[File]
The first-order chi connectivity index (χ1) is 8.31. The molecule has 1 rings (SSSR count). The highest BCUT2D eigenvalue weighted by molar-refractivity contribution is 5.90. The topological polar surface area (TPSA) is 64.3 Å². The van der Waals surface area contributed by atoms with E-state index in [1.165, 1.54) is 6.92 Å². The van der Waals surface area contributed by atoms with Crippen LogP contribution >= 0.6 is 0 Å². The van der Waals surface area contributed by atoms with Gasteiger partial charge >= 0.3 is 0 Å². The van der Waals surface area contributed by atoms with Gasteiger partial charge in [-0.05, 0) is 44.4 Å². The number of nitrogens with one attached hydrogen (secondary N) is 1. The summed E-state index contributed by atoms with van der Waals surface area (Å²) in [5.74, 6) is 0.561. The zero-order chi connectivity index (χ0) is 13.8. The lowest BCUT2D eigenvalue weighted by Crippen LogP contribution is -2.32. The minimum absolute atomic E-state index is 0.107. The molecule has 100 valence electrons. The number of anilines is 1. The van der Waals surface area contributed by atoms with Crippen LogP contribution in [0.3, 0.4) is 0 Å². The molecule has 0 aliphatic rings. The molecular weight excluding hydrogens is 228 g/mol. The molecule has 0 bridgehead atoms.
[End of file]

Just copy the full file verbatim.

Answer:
The first-order chi connectivity index (χ1) is 8.31. The molecule has 1 rings (SSSR count). The highest BCUT2D eigenvalue weighted by molar-refractivity contribution is 5.90. The topological polar surface area (TPSA) is 64.3 Å². The van der Waals surface area contributed by atoms with E-state index in [1.165, 1.54) is 6.92 Å². The van der Waals surface area contributed by atoms with Crippen LogP contribution >= 0.6 is 0 Å². The van der Waals surface area contributed by atoms with Gasteiger partial charge >= 0.3 is 0 Å². The van der Waals surface area contributed by atoms with Gasteiger partial charge in [-0.05, 0) is 44.4 Å². The number of nitrogens with one attached hydrogen (secondary N) is 1. The summed E-state index contributed by atoms with van der Waals surface area (Å²) in [5.74, 6) is 0.561. The zero-order chi connectivity index (χ0) is 13.8. The lowest BCUT2D eigenvalue weighted by Crippen LogP contribution is -2.32. The minimum absolute atomic E-state index is 0.107. The molecule has 100 valence electrons. The number of anilines is 1. The van der Waals surface area contributed by atoms with Crippen LogP contribution in [0.3, 0.4) is 0 Å². The molecule has 0 aliphatic rings. The molecular weight excluding hydrogens is 228 g/mol. The molecule has 0 bridgehead atoms.